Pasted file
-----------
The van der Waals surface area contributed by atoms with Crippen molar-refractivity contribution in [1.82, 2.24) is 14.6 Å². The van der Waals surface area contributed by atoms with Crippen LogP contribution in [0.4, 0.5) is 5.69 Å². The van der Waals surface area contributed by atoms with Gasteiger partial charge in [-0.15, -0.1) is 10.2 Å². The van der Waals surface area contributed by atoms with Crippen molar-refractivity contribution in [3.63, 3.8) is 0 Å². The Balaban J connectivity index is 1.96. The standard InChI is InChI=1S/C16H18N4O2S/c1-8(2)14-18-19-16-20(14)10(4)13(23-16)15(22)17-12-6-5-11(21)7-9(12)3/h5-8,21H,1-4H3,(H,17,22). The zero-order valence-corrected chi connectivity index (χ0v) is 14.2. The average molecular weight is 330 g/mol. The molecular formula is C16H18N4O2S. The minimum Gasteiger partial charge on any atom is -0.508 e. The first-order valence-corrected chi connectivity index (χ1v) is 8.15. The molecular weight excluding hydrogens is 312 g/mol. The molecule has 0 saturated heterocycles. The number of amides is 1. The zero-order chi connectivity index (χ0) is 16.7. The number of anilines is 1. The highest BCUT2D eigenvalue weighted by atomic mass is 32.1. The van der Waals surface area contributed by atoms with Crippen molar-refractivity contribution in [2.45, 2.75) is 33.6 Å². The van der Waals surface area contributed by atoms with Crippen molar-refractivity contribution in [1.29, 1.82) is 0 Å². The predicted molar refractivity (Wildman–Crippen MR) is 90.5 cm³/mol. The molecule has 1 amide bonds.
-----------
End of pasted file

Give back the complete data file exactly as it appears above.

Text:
The van der Waals surface area contributed by atoms with Crippen molar-refractivity contribution in [1.82, 2.24) is 14.6 Å². The van der Waals surface area contributed by atoms with Crippen LogP contribution in [0.4, 0.5) is 5.69 Å². The van der Waals surface area contributed by atoms with Gasteiger partial charge in [-0.15, -0.1) is 10.2 Å². The van der Waals surface area contributed by atoms with Crippen molar-refractivity contribution in [3.63, 3.8) is 0 Å². The Balaban J connectivity index is 1.96. The standard InChI is InChI=1S/C16H18N4O2S/c1-8(2)14-18-19-16-20(14)10(4)13(23-16)15(22)17-12-6-5-11(21)7-9(12)3/h5-8,21H,1-4H3,(H,17,22). The zero-order valence-corrected chi connectivity index (χ0v) is 14.2. The average molecular weight is 330 g/mol. The molecular formula is C16H18N4O2S. The minimum Gasteiger partial charge on any atom is -0.508 e. The first-order valence-corrected chi connectivity index (χ1v) is 8.15. The molecular weight excluding hydrogens is 312 g/mol. The molecule has 0 saturated heterocycles. The number of amides is 1. The zero-order chi connectivity index (χ0) is 16.7. The number of anilines is 1. The highest BCUT2D eigenvalue weighted by atomic mass is 32.1. The van der Waals surface area contributed by atoms with Crippen molar-refractivity contribution in [2.45, 2.75) is 33.6 Å². The van der Waals surface area contributed by atoms with Crippen molar-refractivity contribution in [1.29, 1.82) is 0 Å². The predicted molar refractivity (Wildman–Crippen MR) is 90.5 cm³/mol. The molecule has 1 amide bonds.